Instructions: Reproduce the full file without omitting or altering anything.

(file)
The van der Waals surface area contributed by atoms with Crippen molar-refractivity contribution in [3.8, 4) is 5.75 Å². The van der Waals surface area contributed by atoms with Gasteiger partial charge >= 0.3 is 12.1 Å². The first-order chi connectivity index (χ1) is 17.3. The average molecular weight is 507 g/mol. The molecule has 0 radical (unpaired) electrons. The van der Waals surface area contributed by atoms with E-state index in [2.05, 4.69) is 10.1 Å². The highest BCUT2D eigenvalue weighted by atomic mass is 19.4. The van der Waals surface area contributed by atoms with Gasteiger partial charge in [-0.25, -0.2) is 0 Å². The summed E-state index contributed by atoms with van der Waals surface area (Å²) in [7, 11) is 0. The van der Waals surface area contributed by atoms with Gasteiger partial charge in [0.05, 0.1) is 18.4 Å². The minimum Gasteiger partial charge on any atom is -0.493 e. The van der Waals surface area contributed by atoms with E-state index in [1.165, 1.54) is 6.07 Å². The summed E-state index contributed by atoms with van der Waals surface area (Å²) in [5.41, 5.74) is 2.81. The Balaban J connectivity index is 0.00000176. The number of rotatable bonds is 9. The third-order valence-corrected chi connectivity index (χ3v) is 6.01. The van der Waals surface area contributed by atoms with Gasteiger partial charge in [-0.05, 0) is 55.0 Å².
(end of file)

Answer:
The van der Waals surface area contributed by atoms with Crippen molar-refractivity contribution in [3.8, 4) is 5.75 Å². The van der Waals surface area contributed by atoms with Gasteiger partial charge >= 0.3 is 12.1 Å². The first-order chi connectivity index (χ1) is 17.3. The average molecular weight is 507 g/mol. The molecule has 0 radical (unpaired) electrons. The van der Waals surface area contributed by atoms with E-state index in [2.05, 4.69) is 10.1 Å². The highest BCUT2D eigenvalue weighted by atomic mass is 19.4. The van der Waals surface area contributed by atoms with Gasteiger partial charge in [-0.25, -0.2) is 0 Å². The summed E-state index contributed by atoms with van der Waals surface area (Å²) in [7, 11) is 0. The van der Waals surface area contributed by atoms with Gasteiger partial charge in [0.05, 0.1) is 18.4 Å². The minimum Gasteiger partial charge on any atom is -0.493 e. The van der Waals surface area contributed by atoms with E-state index in [1.165, 1.54) is 6.07 Å². The summed E-state index contributed by atoms with van der Waals surface area (Å²) in [5.41, 5.74) is 2.81. The Balaban J connectivity index is 0.00000176. The number of rotatable bonds is 9. The third-order valence-corrected chi connectivity index (χ3v) is 6.01. The van der Waals surface area contributed by atoms with Gasteiger partial charge in [-0.05, 0) is 55.0 Å².